The pursuit of the financial industry went into high drive on July 31, 2007, when Lund and Halifax mayor Peter Kelly hosted a luncheon in City Hall's Halifax Hall, with guest speaker Robert Gavin, a Citco manager. The entire Halifax city council was invited, and present were most of the Greater Halifax Partnership and NSBI.

"The room was really crowded," recalls Halifax councillor Linda Mosher.

Halifax could be the "'next Dublin,' referencing the Irish capital's emergence as an international financial servers centre and one of the strongest economies in Europe," wrote Lund in the invitation to the luncheon. "Mr. Gavin's experience in leading centres around the world has helped shape [Nova Scotia's] strategy to grow the sector here and to maximize opportunities for businesses in many different industry sectors."

Dublin, Lund later explained, went from being the "basket case of Europe to the number-one-performing city," implying that Halifax could do the same. Thanks in part to the luncheon, politicians from across the spectrum accepted that courting financial service firms was a worthy pursuit.

From Lund's perspective, the junket to Wall Street the next February made sense. The point of the trip, explains NSBI's Sarah Levy, was to meet with executives with firms that might be convinced to move operations to Halifax. "We also signed a new agreement with Citco Technology Management, bringing its second operation to Nova Scotia."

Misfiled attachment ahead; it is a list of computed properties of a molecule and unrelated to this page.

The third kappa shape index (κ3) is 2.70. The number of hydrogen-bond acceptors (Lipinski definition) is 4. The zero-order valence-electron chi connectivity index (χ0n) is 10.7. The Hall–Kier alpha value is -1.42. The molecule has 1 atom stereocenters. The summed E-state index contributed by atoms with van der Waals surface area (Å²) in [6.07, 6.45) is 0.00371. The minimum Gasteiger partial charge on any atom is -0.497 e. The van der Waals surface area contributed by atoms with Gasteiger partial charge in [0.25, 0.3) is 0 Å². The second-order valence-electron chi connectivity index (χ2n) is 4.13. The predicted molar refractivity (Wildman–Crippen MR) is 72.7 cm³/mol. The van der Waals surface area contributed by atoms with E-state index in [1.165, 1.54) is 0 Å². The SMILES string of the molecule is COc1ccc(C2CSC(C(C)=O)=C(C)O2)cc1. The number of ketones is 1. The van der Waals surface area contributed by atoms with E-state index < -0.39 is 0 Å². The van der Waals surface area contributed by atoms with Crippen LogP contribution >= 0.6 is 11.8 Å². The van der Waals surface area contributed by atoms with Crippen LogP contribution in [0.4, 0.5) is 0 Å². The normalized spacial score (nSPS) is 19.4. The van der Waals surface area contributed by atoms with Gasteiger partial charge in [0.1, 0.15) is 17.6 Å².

As Rodney MacDonald was flying to New York, two orders in council were released by his staff. Citco would be provided with more tax incentives: The first gave Citco $500,000, immediately, simply for moving to Halifax, and another $975,000 for "training personnel"; the second promised Citco up to $7 million in payroll rebates, should 325 new positions be created over the next six years.

Ramia says he wasn't involved specifically with the Citco discussion on the New York trip. "We got the opportunity to meet some financial people," says Ramia. "Bob Kelly held a reception and invited a lot of financial people, and we got introduced to them. It opened the door to talk to people."

Asked about Ramia's presence on the trip, Lund expresses surprise. "Was Joe on that trip? I don't remember. There were a lot of people there."


It's clear that NSBI very much wants a financial centre to be built in downtown Halifax, and Joe Ramia wants to build one. Ramia's Argyle Developments was negotiating as early as November, 2006, to buy a large contiguous block of property downtown from both the Charles Keating estate, which owned the block holding the former Chronicle-Herald and much of the block up the hill, and from the owners of the Midtown Tavern, which was situated on the rest of the second block. Ramia bought the Keating property in March, 2007, but a potential Midtown sale got bogged down.